We are in a far better position to understand conservation requirements in times of drought thanks to accurate groundwater resource modelling or conservation habits.

 

Green innovation around agriculture is an emerging area in which the IoT is making huge progress by digitising the supply chain for the production of coffee beans, for example. Farmers are getting paid appropriate prices now for their products whereas before, none of the processes was being tracked properly. From a water-stand point too, we can use weather data to predict the amount of rain that is going to come onto the land, so we can help farmers better manage the amount of harmful chemicals that they put into the soil and then ultimately run off into our drinking water sources, so I think that’s an incredible application. At the same time, we can use technologies to help those farmers come to the market with prospective buyers, because we can notify the latter which sort of crops are coming to market in advance. This example also reveals that building trust is a critical factor in spreading adoption of technology – farmers need to trust the data that we’re bringing to them and see the benefits that they can reap on leveraging this or that technology or system.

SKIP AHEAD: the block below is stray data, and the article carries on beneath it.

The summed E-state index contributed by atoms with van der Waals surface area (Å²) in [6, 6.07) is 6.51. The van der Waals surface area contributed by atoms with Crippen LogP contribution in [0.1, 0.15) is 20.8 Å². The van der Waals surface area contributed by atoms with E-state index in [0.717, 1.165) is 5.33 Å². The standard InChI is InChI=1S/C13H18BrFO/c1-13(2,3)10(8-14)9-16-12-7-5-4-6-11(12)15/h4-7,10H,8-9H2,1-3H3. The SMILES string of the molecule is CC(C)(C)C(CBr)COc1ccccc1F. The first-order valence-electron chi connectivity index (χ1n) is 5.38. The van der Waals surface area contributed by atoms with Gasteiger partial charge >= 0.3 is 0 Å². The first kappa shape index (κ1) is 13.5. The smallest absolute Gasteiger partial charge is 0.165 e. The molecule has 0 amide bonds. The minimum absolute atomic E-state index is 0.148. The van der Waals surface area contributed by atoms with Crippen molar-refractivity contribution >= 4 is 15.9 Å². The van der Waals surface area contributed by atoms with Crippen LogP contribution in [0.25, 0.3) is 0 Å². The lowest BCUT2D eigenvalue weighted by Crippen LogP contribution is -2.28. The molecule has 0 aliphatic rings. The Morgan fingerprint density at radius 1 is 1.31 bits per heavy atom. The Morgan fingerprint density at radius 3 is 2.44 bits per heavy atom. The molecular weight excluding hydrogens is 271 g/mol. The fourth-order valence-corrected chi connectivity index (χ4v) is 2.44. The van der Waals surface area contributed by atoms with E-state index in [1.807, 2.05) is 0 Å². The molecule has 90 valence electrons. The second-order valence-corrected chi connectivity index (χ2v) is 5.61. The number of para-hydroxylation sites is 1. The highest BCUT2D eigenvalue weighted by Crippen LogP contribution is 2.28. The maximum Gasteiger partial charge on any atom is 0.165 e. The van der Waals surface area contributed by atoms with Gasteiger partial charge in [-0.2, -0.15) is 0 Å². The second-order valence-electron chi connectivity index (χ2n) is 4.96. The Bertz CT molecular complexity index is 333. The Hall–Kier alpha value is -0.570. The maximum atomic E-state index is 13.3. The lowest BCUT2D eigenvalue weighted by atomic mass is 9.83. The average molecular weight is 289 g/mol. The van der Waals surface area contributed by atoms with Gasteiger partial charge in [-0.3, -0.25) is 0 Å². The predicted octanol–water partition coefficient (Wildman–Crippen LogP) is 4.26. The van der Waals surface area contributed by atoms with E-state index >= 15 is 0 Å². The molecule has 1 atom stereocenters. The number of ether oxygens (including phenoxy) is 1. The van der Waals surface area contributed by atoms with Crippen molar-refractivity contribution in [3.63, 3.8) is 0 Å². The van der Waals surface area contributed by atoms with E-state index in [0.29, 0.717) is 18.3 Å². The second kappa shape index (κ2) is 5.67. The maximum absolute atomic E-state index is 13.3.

Finally, I must call out the discipline of resiliency or disaster preparedness which is on the rise in terms of critical focus.  We live in a time of increasingly frequent and severe floods and droughts, and as such water utilities and cities are looking for ways to become more resilient.  Losses due to disasters from natural and man-made hazards including floods, storms and the impacts of climate change are mounting and on average cost governments over $300 billion USD globally each year.  For example, the Rockefeller Foundation has made an important investment in this space with the 100 Resilient Utilities initiative.  IBM has partnered with the United Nations to publish a Disaster Resiliency Scorecard which over 200 cities globally have used to assess several aspects critical to anticipate, mitigate, prepare for and recover from the effects of a hazard in a timely and efficient manner including the policy and planning, engineering, organisational, financial, social and environmental aspects of disaster resilience.  We have further modified the scorecard and applied to the water, electric, and gas utility industries to set a current state baseline and future state near and long term aspiration in strategy planning.  Furthermore, companies like Cloud to Street are contributing by monitoring flooding likelihoods and impacts in real time, helping to avert the human and economic costs of flooding, as well as assist in the aftermath. We are increasingly seeing smart storm water systems that leverage existing infrastructure. Also, we are in a far better position to understand conservation requirements in times of drought thanks to accurate groundwater resource modelling (Hydromodel Host), for example, or conservation habits.